BellFlower

Carithers Flowers Design Favorite

Bellflower (Campanulaceae) is a group of 84 genera and about 2,400 species of mostly herbaceous (nonwoody) annual, biennial, and perennial plants, many with showy, blue, bell-like flowers. The flower is found naturally in many countries of the Northern Hemisphere, especially in northern temperate and tropical regions (at higher elevations). They vary in size and habit of growth with most having five-part flowers with united petals and alternate simple leaves. The ovary in most species is inferior (i.e., positioned below the other floral parts). Some are suitable for rock gardens, some for flower borders; some for wild or woodland gardens, and some for containers or window box gardens. Bellflowers are usually herbs, rarely trees or shrubs, with blue, lavender or white flowers blooming singly or in clusters.

Campanulaceae has also been known as the bluebell family. Examples of perennial bellflowers include C. persicifolia 'Telham Beauty’: a beautiful, erect growing plant that grows to about 3 feet tall with a one foot spread. Its leaves are bright green and its large, swaying, bell-shaped flowers are a pretty soft blue color. They are borne in thin, upright spikes in the summer.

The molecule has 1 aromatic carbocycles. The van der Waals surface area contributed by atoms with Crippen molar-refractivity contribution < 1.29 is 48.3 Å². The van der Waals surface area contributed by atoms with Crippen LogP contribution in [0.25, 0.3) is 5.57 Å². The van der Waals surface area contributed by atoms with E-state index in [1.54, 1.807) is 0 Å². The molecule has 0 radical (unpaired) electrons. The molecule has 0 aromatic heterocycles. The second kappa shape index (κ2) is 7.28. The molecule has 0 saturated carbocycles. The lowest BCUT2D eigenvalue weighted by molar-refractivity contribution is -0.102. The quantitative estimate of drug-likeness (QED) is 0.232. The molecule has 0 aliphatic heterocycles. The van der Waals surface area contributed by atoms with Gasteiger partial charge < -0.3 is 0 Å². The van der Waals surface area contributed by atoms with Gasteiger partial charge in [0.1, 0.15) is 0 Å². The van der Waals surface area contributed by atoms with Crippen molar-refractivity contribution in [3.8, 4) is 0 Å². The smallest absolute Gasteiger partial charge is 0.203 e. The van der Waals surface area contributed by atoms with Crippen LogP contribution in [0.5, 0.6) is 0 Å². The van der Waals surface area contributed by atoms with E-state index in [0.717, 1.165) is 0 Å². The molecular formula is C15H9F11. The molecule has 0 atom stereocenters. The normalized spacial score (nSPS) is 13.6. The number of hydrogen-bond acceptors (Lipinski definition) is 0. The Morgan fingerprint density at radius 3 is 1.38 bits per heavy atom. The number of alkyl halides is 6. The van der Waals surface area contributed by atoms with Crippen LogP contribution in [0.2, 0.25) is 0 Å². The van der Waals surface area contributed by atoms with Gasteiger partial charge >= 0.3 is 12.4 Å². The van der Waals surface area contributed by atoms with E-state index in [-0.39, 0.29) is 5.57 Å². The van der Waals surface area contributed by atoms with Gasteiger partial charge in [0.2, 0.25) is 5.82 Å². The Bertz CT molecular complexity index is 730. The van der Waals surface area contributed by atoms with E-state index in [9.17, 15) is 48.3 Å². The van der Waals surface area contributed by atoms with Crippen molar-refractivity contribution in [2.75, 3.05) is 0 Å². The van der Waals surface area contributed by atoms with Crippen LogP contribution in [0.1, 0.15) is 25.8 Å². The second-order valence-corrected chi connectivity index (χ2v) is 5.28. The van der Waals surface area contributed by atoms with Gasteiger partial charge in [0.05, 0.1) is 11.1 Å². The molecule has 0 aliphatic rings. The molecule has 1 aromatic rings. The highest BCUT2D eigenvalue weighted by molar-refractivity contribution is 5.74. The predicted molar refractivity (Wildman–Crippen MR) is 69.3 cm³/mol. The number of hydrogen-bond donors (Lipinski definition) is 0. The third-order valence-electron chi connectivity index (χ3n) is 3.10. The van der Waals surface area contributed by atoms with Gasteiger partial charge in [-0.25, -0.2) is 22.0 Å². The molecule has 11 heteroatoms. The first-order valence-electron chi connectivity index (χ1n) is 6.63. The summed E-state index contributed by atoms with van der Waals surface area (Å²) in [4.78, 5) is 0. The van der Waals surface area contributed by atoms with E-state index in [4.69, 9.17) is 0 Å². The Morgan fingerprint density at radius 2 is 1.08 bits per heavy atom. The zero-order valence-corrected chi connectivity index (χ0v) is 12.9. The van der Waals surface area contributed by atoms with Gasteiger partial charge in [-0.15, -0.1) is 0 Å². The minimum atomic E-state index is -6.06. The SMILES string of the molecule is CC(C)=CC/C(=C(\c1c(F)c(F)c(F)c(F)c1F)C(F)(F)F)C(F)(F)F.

Growing Recommendations - BellFlower

The cut flowers have a fairly long vase life. Another perennial bellflower is the C. glomerata 'Superba', a vigorous plant that grows up to 30 inches high and spreads 3 feet or more. It produces large, bell-shaped purplish-blue flowers in the summer. A great perennial bellflower for a border or edge of a woodland garden with partial sunshine is C. lactiflora 'Prichard's Variety' (Milky Bellflower). This upright plant grows 30 to 36 inches high with a 24-inch spread. It forms narrow, oval, green leaves along the stems and large, bunches of bell-shaped, violet-blue flowers from early summer to mid fall.

Photos of BellFlowers

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